Sher Bahadur Deuba, the president of the Nepali Congress, has been appointed as the country’s new prime minister. The 75-year-old will lead the country’s executive for the fifth time.
Deuba was appointed prime minister after a court ruled on Monday that former Prime Minister KP Oli’s move to dissolve parliament was “unconstitutional” and issued a mandamus order in the name of the President to appoint him as prime minister within two days.
Deuba will take over the presidency at a critical juncture in the country’s history. With the court’s decision, the country has avoided what many commentators have dubbed a “constitutional crisis” caused by the dissolution of the lower house. Meanwhile, the country is still struggling to recover from the pandemic’s second wave.
The opposition alliance, which includes the Nepali Congress, a faction of the Janata Samajbadi Party Nepal, and the CPN Maoist Center, has named Deuba as their leader who will serve as Prime Minister. (As a result of the Court’s decision, the Madhav Nepal faction of the CPN UML has left the alliance.) It should be noted that Deuba did not become Prime Minister as a result of a public mandate. Deuba is also not a politician who instills trust in the public. His four stints as PM prior to the upcoming one had few positive highlights.
When Oli began to subvert the constitution and show increasingly authoritarian tendencies in recent months, Deuba, as the president of the main opposition party, was not seen to criticize the prime minister’s antics harshly. As Deuba prepares to lead the government, questions about his capacity and performance have arisen. Many regard him as a leader who repeatedly attains power but fails to leave an impression.
The public is not optimistic about Deuba’s history and track record as PM. It is fair to say that Deuba, who served four terms as Prime Minister from 1995 to 1997, 2001 to 2002, 2004 to 2005, and 2017 to 2018, has squandered numerous opportunities for redemption.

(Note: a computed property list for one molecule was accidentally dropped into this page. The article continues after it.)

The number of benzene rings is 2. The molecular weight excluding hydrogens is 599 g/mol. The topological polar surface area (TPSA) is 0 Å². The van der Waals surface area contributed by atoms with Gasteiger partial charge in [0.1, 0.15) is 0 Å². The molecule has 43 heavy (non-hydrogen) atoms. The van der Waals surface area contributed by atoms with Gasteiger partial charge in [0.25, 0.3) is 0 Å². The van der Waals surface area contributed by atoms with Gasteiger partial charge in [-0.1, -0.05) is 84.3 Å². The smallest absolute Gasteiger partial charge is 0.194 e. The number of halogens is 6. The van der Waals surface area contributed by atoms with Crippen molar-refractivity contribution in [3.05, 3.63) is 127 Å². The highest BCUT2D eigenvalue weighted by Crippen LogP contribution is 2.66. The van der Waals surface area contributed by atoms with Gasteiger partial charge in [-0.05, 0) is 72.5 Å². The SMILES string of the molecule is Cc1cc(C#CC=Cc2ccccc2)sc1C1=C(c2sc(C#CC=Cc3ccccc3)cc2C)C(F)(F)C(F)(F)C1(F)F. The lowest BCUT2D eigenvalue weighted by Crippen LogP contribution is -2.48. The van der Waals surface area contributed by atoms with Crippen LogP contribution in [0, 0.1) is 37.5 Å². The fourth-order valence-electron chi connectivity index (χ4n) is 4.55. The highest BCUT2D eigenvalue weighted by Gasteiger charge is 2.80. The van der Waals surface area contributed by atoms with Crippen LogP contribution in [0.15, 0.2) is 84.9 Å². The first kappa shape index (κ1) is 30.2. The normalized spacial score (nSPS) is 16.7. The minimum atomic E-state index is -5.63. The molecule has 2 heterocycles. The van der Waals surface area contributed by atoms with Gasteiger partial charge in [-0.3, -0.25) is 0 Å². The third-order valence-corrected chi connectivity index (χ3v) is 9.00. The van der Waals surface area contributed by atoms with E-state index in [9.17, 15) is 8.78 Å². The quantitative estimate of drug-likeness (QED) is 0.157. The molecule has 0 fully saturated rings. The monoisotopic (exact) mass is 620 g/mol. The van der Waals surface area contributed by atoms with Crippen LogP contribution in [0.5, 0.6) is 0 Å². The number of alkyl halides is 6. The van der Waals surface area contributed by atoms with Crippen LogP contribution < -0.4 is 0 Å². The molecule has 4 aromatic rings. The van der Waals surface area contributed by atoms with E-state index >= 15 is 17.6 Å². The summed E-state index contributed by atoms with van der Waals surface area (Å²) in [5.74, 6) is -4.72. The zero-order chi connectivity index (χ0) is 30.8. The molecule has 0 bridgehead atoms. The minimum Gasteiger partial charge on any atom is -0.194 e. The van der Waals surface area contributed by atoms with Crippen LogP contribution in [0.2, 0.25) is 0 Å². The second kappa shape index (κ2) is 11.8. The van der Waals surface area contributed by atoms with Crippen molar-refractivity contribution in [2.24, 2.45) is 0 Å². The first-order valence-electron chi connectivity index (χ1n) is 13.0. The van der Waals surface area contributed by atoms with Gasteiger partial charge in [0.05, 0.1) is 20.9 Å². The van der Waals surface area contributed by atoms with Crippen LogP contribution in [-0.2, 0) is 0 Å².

It remains to be seen how Deuba will distinguish his regime from KP Oli’s lackluster one.
During the Maoist insurgency, he was blamed for failing to deal with the Maoists and instead yielding to the King. On June 7, 2017, he became Prime Minister for the fourth time, and his only notable achievement was a successful election.
Given Deuba’s victory in the 2017 election, we can expect a free and fair election in the country after the current parliament’s term expires. However, given the country’s multiple crises over the years, the people expect more from him this time.
According to Congress insiders, Deuba is eager to hold the Parliamentary election because he sees the Court’s decision as an opportunity to win the elections using anti-Oli sentiment as their main weapon.
But it remains to be seen how Deuba will distinguish his regime from KP Oli’s lackluster one.
For the opposition alliance and their leaders, this could be a happy hour. This could also be a historic chance for Sher Bahadur Deuba to prove himself. It may be premature to speculate on how a Deuba government would operate. After all, Deuba will have to gain the confidence of the House within 30 days of his appointment. It will be interesting to see how parliamentary politics play out in the coming days. In Nepali politics, a month is a long time.
Political analyst Geja Sharma Wagle described this as a “golden” opportunity for PM Deuba because the outgoing KP Oli-led government was ineffective as an executive body. “PM Deuba should learn from KP Oli’s mistakes and work in accordance with the true spirit of the constitution,” he said.
This government, he believes, should be accountable to the people. It should strike a balance between diplomacy and improving relations with other countries. Only then will this government be distinguished from the previous KP Oli-led administration.
He is optimistic, however, following the first cabinet meeting’s decision on pandemic control and vaccines. “It’s a good beginning,” he said.